One Sequim real estate agent said the number of foreclosures is so great that lenders are finding it impossible to process quickly the paperwork required to bring them to market. Millet suggested some banks are simply “holding on to them to avoid flooding the market.”
Piper noted that the presence of foreclosures provides downward pressure on prices. He said buyers will choose a neighborhood, and a low price, and don’t particularly care if the house is for sale by the owner or is under foreclosure. In the current market, the ability to “buy it under market value” is key to a potential buyer, he said.
McAleer says of the 400 homes now available for sale in Sequim, 33 are owned by “the bank”: They are in foreclosure. Of these, she said, 16 had purchase contracts as of mid-February.
McAleer also said she is seeing an increase in “short sales,” an industry term for homeowners selling their home for less than they owe. That’s not surprising, she said, given that since 2006 home values in the Sequim area have dropped about 29 percent. (She is quick to note that many submarkets are showing different results.)
Citing the Standard & Poor’s/Case-Shiller price index, McAleer said that’s “right in line with the average drop nationwide.”
That, of course, strikes with particular cruelty those houses listed for $1 million or more. The statistics again bear that out. McAleer says 24 $1 million-plus houses have sold in Sequim since 1998. That includes five in 2005, seven in 2006, four in 2007 and three in 2008. In 2009 and 2010, none sold.
Dave Tall, managing broker for Strait Realty, specializes in lots and land. The only good news he sees in his market niche is the ongoing market correction: “Prices need to come down,” he said. In the last four years, he said, they’ve done exactly that.
Tall said by volume the land market currently is just 10 percent of its former size.
According to McAleer, it “will take years (for the land market) to recover to a point where prices begin to increase again.” She said waterfront raw land has held its price, but there were only two sales in the Sequim area in 2010.
She notes the median asking price for land is still $130,000, “yet the median selling price is $72,000.”
The peak sales year for land was 2003, when 459 properties sold with a median sales price of $49,000.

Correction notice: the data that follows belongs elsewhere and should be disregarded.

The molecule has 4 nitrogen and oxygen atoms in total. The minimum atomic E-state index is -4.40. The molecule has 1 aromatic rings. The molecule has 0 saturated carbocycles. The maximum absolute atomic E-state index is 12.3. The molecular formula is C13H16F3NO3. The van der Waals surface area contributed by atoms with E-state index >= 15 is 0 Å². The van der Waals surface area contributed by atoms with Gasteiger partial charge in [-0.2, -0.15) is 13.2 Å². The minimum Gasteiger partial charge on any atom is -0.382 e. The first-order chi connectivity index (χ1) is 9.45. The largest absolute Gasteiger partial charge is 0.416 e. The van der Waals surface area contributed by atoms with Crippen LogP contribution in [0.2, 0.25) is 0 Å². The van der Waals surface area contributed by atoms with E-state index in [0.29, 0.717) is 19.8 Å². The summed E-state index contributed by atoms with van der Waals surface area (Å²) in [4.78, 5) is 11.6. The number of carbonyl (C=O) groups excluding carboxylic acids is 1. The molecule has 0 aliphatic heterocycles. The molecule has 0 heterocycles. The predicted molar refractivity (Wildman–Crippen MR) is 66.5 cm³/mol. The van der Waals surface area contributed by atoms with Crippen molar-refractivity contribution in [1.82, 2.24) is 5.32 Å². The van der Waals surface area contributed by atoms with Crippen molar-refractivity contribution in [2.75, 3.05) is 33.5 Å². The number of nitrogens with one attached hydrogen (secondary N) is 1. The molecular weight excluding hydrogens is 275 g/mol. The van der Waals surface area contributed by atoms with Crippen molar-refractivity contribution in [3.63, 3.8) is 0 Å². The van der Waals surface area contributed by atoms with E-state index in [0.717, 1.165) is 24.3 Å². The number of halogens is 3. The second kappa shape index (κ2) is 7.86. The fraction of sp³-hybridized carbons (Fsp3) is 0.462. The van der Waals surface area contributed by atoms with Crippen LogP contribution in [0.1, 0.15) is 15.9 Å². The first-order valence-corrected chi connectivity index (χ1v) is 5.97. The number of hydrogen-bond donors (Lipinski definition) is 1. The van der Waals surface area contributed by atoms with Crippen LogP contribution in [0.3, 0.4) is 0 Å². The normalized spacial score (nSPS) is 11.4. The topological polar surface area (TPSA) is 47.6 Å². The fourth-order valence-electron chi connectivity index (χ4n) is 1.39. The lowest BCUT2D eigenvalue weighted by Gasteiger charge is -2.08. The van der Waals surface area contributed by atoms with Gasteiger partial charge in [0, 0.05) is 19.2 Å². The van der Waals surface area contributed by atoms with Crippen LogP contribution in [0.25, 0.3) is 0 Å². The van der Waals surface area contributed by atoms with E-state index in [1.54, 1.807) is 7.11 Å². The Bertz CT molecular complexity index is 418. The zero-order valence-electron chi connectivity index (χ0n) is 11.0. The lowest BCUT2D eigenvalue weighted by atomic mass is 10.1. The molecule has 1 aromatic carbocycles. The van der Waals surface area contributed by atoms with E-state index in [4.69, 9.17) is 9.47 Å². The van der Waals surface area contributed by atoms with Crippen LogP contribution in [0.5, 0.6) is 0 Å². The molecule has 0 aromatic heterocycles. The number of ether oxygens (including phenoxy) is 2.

From 2004-2006 the number of land sales fell precipitously, from 441 in 2004 to 180 in 2006. In 2006 the sales price for land peaked, with a median price of $168,000. In 2010, a total of 76 parcels sold with a median sales price of $72,000.
McAleer describes 2005 and 2006 as a boomlet, with many speculating on water view properties. “The feeling was, ‘I gotta get mine,’” she said. In 2006, 61 water view parcels sold, with a median price of $224,950. In 2010, just 13 water view parcels sold, with a median price of $80,000.
She noted the decline in the value of water view properties has caused much of the overall decline in land prices. “The ones that went up were the water views; the ones that went down are the water views.”
Tall said a client of his recently went through a short sale on her five-acre parcel on Lost Mountain.
Because it has both water and mountain views, it was “a coveted piece,” he said.
Tall’s client purchased it in 2007 for $350,000. It sold in December 2010 for just $190,000. Because she’d made payments for three years, Tall’s client lost $150,000 on the deal, he said. The lender, Bank of America, took a $70,000 loss.
The statistics used in this article, however, do not include certain real estate transactions, including mobile homes in parks and manufactured homes on rented land. That means, for example, that transactions within Hendrickson Estates are excluded.
A self-described geek with an obvious enthusiasm for statistical analysis, McAleer is quick to point out that while all of these figures are useful, they can be easily misunderstood. When you have a small data sample — “and Sequim is a small market” — the figures are easily skewed. As an example, McAleer pointed out that in December 2009 the median sales price for land in Sequim was $290,000. “Sounds good,” she said, until you realize only three parcels sold that month and two were waterfront. “It gives completely false information based on accurate data.”
In order to avoid that impact to the greatest degree possible, McAleer most often works with median figures, saying those are normally reported by statisticians and economists.
A median price isn’t the average price, but rather the “middle figure.” If 11 properties sell, the median price is the one with five higher prices and five lower prices.